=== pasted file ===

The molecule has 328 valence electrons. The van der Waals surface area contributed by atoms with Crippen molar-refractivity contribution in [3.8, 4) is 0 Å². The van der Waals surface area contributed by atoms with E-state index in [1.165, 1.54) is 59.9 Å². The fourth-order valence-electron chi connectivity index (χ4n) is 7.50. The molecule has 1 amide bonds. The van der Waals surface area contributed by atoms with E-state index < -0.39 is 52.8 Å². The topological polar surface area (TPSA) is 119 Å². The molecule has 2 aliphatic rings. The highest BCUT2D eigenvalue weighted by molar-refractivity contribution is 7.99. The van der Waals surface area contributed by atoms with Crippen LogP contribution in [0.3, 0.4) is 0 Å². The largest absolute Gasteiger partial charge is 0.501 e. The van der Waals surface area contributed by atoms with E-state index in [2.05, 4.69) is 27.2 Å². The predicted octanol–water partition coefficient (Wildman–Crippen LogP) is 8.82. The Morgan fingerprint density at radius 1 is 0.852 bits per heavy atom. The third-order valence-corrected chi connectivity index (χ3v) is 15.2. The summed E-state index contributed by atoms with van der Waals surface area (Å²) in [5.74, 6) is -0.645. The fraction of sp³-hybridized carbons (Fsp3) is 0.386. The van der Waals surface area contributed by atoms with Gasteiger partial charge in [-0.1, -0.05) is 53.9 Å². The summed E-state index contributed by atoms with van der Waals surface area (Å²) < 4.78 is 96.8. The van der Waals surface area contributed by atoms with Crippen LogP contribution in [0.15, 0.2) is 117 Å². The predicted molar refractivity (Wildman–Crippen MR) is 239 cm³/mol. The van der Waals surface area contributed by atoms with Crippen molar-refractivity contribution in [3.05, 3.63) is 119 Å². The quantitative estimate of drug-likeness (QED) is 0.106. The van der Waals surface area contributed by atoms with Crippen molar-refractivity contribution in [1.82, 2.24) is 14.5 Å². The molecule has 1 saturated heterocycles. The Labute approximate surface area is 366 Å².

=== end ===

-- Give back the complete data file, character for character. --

The molecule has 328 valence electrons. The van der Waals surface area contributed by atoms with Crippen molar-refractivity contribution in [3.8, 4) is 0 Å². The van der Waals surface area contributed by atoms with E-state index in [1.165, 1.54) is 59.9 Å². The fourth-order valence-electron chi connectivity index (χ4n) is 7.50. The molecule has 1 amide bonds. The van der Waals surface area contributed by atoms with E-state index < -0.39 is 52.8 Å². The topological polar surface area (TPSA) is 119 Å². The molecule has 2 aliphatic rings. The highest BCUT2D eigenvalue weighted by molar-refractivity contribution is 7.99. The van der Waals surface area contributed by atoms with Crippen LogP contribution in [0.3, 0.4) is 0 Å². The largest absolute Gasteiger partial charge is 0.501 e. The van der Waals surface area contributed by atoms with E-state index in [2.05, 4.69) is 27.2 Å². The predicted octanol–water partition coefficient (Wildman–Crippen LogP) is 8.82. The Morgan fingerprint density at radius 1 is 0.852 bits per heavy atom. The third-order valence-corrected chi connectivity index (χ3v) is 15.2. The summed E-state index contributed by atoms with van der Waals surface area (Å²) in [5.74, 6) is -0.645. The fraction of sp³-hybridized carbons (Fsp3) is 0.386. The van der Waals surface area contributed by atoms with Gasteiger partial charge in [-0.1, -0.05) is 53.9 Å². The summed E-state index contributed by atoms with van der Waals surface area (Å²) < 4.78 is 96.8. The van der Waals surface area contributed by atoms with Crippen LogP contribution in [0.15, 0.2) is 117 Å². The predicted molar refractivity (Wildman–Crippen MR) is 239 cm³/mol. The van der Waals surface area contributed by atoms with Crippen molar-refractivity contribution in [3.05, 3.63) is 119 Å². The quantitative estimate of drug-likeness (QED) is 0.106. The van der Waals surface area contributed by atoms with Crippen molar-refractivity contribution in [1.82, 2.24) is 14.5 Å². The molecule has 1 saturated heterocycles. The Labute approximate surface area is 366 Å².